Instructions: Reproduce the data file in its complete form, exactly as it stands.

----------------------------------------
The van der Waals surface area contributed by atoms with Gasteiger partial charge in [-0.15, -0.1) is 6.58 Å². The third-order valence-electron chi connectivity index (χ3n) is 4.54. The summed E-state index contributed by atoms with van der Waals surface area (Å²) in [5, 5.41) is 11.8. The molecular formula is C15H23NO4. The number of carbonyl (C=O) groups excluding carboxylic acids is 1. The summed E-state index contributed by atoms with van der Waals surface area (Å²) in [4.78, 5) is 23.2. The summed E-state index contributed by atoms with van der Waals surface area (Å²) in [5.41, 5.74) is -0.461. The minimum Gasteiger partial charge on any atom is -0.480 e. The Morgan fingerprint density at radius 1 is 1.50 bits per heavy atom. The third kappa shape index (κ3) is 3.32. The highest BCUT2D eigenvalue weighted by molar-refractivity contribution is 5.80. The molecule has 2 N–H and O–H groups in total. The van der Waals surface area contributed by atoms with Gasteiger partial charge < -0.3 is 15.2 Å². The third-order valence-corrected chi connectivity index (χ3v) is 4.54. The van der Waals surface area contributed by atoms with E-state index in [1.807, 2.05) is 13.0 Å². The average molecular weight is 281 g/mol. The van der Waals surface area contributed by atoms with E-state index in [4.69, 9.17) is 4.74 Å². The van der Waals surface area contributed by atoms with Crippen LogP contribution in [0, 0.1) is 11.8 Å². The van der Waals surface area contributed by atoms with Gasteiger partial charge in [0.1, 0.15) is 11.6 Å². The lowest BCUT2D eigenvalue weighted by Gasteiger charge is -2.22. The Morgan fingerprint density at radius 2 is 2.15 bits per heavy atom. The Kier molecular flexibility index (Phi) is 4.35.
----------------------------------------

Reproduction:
The van der Waals surface area contributed by atoms with Gasteiger partial charge in [-0.15, -0.1) is 6.58 Å². The third-order valence-electron chi connectivity index (χ3n) is 4.54. The summed E-state index contributed by atoms with van der Waals surface area (Å²) in [5, 5.41) is 11.8. The molecular formula is C15H23NO4. The number of carbonyl (C=O) groups excluding carboxylic acids is 1. The summed E-state index contributed by atoms with van der Waals surface area (Å²) in [4.78, 5) is 23.2. The summed E-state index contributed by atoms with van der Waals surface area (Å²) in [5.41, 5.74) is -0.461. The minimum Gasteiger partial charge on any atom is -0.480 e. The Morgan fingerprint density at radius 1 is 1.50 bits per heavy atom. The third kappa shape index (κ3) is 3.32. The highest BCUT2D eigenvalue weighted by molar-refractivity contribution is 5.80. The molecule has 2 N–H and O–H groups in total. The van der Waals surface area contributed by atoms with Gasteiger partial charge < -0.3 is 15.2 Å². The third-order valence-corrected chi connectivity index (χ3v) is 4.54. The van der Waals surface area contributed by atoms with E-state index in [1.807, 2.05) is 13.0 Å². The average molecular weight is 281 g/mol. The van der Waals surface area contributed by atoms with E-state index in [4.69, 9.17) is 4.74 Å². The van der Waals surface area contributed by atoms with Crippen LogP contribution in [0, 0.1) is 11.8 Å². The van der Waals surface area contributed by atoms with Gasteiger partial charge in [0.1, 0.15) is 11.6 Å². The lowest BCUT2D eigenvalue weighted by Gasteiger charge is -2.22. The Morgan fingerprint density at radius 2 is 2.15 bits per heavy atom. The Kier molecular flexibility index (Phi) is 4.35.